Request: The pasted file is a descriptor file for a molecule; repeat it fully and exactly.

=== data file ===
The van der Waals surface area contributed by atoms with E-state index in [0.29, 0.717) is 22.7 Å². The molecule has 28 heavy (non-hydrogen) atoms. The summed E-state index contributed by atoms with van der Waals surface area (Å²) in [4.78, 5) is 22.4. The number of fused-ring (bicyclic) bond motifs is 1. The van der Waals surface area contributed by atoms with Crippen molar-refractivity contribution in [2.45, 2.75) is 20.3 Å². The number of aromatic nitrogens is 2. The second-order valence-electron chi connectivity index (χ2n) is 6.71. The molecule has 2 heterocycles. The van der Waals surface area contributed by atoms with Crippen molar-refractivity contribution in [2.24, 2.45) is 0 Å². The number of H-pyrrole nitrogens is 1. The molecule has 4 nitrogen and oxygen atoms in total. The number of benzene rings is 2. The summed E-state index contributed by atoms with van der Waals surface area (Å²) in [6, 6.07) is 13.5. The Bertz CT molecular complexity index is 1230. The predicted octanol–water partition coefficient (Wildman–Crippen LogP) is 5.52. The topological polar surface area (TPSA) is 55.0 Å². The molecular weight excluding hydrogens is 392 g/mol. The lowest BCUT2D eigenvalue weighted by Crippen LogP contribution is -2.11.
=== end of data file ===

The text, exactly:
The van der Waals surface area contributed by atoms with E-state index in [0.29, 0.717) is 22.7 Å². The molecule has 28 heavy (non-hydrogen) atoms. The summed E-state index contributed by atoms with van der Waals surface area (Å²) in [4.78, 5) is 22.4. The number of fused-ring (bicyclic) bond motifs is 1. The van der Waals surface area contributed by atoms with Crippen molar-refractivity contribution in [2.45, 2.75) is 20.3 Å². The number of aromatic nitrogens is 2. The second-order valence-electron chi connectivity index (χ2n) is 6.71. The molecule has 2 heterocycles. The van der Waals surface area contributed by atoms with Crippen molar-refractivity contribution in [2.24, 2.45) is 0 Å². The number of H-pyrrole nitrogens is 1. The molecule has 4 nitrogen and oxygen atoms in total. The number of benzene rings is 2. The summed E-state index contributed by atoms with van der Waals surface area (Å²) in [6, 6.07) is 13.5. The Bertz CT molecular complexity index is 1230. The predicted octanol–water partition coefficient (Wildman–Crippen LogP) is 5.52. The topological polar surface area (TPSA) is 55.0 Å². The molecular weight excluding hydrogens is 392 g/mol. The lowest BCUT2D eigenvalue weighted by Crippen LogP contribution is -2.11.